It’s (sort of) a new era for the Philadelphia Eagles’ defense as they get back to work with a new boss after the bye week. They’d better hope that the change at defensive coordinator and some much-needed rest was what the doctor ordered, because Jason Babin and Co. take on the unbeaten Atlanta Falcons in Week 8.
Jason Babin joined The Sportsbash on 97.3 ESPN in South Jersey to discuss Juan Castillo’s firing, the changes being made under new defensive coordinator Todd Bowles, his frustration with the local media right now and the perception that the Eagles’ pass rush has taken a step backward this year.
On the aftermath of Juan Castillo’s firing:
“When you’ve played professional sports as long as I have, being a part of situations like this in the past, it doesn’t really get any easier. But unfortunately — or fortunately, depends on how you look at it — it’s the nature of the game.”
On having to have a short-term memory and not dwelling on these moves:
“You have to have a short-term memory in football. If you get beat on a play, which everyone does get beat from time to time, and you move on to the next time. And I guess that can be applied to this situation. Things move quick in the NFL, so if a coaching decision’s made, it’s, ‘Here we go. Time to practice. Time to reload.'”
On becoming frustrated with the media’s questions regarding the situation:
“They definitely took it out of context. They kept trying to prod me for information, trying to ask questions that kind of had statements in them about the situation. And I just chose to walk away from the interview at my locker.”
On the defensive front being better than last year and a new approach with Todd Bowles taking over for Juan Castillo:
“I think, as a whole, our defensive front, we are better. And I think our approach now as a defense, as subtle as it’s going to be, is going to make all the difference in the world.”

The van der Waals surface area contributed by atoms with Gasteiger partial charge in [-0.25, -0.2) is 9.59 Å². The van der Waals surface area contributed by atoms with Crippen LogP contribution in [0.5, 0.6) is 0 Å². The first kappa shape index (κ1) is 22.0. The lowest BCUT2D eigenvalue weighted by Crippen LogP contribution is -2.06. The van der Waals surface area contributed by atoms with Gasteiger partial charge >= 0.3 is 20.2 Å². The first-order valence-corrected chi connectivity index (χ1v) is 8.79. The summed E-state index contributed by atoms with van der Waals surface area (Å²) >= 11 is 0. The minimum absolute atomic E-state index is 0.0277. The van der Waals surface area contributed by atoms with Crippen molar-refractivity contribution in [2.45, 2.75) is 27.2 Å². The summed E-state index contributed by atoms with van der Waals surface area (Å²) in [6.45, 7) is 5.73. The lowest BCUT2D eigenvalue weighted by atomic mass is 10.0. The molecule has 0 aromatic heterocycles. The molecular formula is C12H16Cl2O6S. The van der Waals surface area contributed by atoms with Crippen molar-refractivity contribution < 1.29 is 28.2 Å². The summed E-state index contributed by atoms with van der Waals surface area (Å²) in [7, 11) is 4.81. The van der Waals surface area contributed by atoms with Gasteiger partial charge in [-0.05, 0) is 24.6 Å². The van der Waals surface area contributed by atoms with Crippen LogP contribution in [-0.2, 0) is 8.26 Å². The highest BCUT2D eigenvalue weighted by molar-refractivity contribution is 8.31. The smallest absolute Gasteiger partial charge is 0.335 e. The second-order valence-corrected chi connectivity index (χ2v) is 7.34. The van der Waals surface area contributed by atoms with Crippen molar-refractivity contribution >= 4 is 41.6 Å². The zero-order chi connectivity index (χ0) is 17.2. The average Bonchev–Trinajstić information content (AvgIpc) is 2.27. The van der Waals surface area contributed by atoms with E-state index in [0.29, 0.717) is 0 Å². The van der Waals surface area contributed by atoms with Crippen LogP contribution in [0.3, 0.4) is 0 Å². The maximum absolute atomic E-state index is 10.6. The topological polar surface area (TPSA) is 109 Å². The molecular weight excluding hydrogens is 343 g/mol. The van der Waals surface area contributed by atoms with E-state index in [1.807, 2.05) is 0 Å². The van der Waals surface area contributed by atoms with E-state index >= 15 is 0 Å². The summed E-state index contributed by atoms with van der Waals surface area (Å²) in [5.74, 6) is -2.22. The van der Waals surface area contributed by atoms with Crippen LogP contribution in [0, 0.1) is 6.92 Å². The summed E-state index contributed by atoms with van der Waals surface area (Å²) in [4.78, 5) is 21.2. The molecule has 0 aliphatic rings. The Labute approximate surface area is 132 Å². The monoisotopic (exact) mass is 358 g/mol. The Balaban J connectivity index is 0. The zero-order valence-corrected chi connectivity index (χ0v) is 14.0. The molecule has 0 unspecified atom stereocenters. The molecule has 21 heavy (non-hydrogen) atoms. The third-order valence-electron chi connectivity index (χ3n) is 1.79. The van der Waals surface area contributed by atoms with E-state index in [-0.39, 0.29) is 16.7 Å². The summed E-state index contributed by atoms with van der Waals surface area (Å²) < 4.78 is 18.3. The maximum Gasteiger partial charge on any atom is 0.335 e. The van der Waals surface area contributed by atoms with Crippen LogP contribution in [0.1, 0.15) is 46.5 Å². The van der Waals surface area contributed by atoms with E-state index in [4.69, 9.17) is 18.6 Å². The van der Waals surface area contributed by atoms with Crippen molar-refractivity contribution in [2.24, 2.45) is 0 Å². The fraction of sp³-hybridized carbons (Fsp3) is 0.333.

On if he expects scheme changes and why he’s frustrated with the media:
“I wouldn’t say scheme changes. I would rather use the word small nuances, which I think can make a huge difference, especially at the level of competition in the NFL. Everyone’s upset with the lack of pressure on the quarterback, and my frustration was compounded by that. The media kept prodding about the sacks, the sacks, the sacks. And I guess I was frustrated with them because I treat what I do very professional, work at it very hard and do my best every day. And sometimes I wonder if, sometimes, some of them — not all of them — do their homework before they ask questions and print stories. Let’s understand what’s going on, let’s understand football, let’s understand how things work and how they tie into each other, instead of just saying random things that sound good in the paper, look good in large print.”
On his belief that they’re getting to the quarterback, but a little too late:
“Imagine this if you will: The issue for us is getting to the quarterback — it’s not been getting to the quarterback, it’s when we get there, the quarterback not having the ball. So if you could do some small tweaks to help force the quarterback to hold the ball for the appropriate amount of time needed to sack the quarterback, then you would be very excited about that, and then the sacks would come.”